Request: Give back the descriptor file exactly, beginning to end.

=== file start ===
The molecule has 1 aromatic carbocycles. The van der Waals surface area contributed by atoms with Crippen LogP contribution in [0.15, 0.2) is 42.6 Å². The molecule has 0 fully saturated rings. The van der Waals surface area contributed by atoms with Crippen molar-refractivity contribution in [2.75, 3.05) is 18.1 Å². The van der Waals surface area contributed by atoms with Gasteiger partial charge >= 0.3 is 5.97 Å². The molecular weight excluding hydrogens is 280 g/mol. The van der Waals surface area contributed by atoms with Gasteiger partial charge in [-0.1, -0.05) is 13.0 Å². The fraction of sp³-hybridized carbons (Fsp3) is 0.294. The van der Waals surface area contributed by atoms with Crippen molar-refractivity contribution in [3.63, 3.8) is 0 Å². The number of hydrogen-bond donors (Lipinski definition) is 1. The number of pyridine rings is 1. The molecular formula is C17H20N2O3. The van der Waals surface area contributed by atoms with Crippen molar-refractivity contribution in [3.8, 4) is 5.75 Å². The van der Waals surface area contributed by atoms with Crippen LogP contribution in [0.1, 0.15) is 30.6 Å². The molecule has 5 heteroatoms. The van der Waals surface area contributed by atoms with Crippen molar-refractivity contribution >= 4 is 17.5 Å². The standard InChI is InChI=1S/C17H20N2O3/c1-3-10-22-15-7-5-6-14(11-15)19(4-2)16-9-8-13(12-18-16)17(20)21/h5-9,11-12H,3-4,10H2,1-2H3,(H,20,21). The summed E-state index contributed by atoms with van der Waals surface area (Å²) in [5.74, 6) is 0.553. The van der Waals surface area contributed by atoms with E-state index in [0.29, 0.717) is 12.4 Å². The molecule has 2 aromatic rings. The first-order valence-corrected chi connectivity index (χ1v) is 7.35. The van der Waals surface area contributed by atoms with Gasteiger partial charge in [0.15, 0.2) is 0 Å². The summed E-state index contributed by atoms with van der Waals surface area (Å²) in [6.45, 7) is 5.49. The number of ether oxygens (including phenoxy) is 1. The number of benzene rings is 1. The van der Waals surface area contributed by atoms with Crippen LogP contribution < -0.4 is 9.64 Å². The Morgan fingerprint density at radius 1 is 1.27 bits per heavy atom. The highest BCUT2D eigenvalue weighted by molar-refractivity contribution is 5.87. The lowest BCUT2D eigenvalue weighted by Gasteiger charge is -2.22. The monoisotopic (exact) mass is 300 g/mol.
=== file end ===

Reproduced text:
The molecule has 1 aromatic carbocycles. The van der Waals surface area contributed by atoms with Crippen LogP contribution in [0.15, 0.2) is 42.6 Å². The molecule has 0 fully saturated rings. The van der Waals surface area contributed by atoms with Crippen molar-refractivity contribution in [2.75, 3.05) is 18.1 Å². The van der Waals surface area contributed by atoms with Gasteiger partial charge >= 0.3 is 5.97 Å². The molecular weight excluding hydrogens is 280 g/mol. The van der Waals surface area contributed by atoms with Gasteiger partial charge in [-0.1, -0.05) is 13.0 Å². The fraction of sp³-hybridized carbons (Fsp3) is 0.294. The van der Waals surface area contributed by atoms with Crippen molar-refractivity contribution in [3.63, 3.8) is 0 Å². The number of hydrogen-bond donors (Lipinski definition) is 1. The number of pyridine rings is 1. The molecular formula is C17H20N2O3. The van der Waals surface area contributed by atoms with Crippen molar-refractivity contribution in [3.8, 4) is 5.75 Å². The van der Waals surface area contributed by atoms with Crippen LogP contribution in [0.1, 0.15) is 30.6 Å². The molecule has 5 heteroatoms. The van der Waals surface area contributed by atoms with Crippen molar-refractivity contribution >= 4 is 17.5 Å². The standard InChI is InChI=1S/C17H20N2O3/c1-3-10-22-15-7-5-6-14(11-15)19(4-2)16-9-8-13(12-18-16)17(20)21/h5-9,11-12H,3-4,10H2,1-2H3,(H,20,21). The summed E-state index contributed by atoms with van der Waals surface area (Å²) in [5.74, 6) is 0.553. The van der Waals surface area contributed by atoms with E-state index in [0.29, 0.717) is 12.4 Å². The molecule has 2 aromatic rings. The first-order valence-corrected chi connectivity index (χ1v) is 7.35. The van der Waals surface area contributed by atoms with Gasteiger partial charge in [0.15, 0.2) is 0 Å². The summed E-state index contributed by atoms with van der Waals surface area (Å²) in [6.45, 7) is 5.49. The number of ether oxygens (including phenoxy) is 1. The number of benzene rings is 1. The van der Waals surface area contributed by atoms with Crippen LogP contribution < -0.4 is 9.64 Å². The Morgan fingerprint density at radius 1 is 1.27 bits per heavy atom. The highest BCUT2D eigenvalue weighted by molar-refractivity contribution is 5.87. The lowest BCUT2D eigenvalue weighted by Gasteiger charge is -2.22. The monoisotopic (exact) mass is 300 g/mol.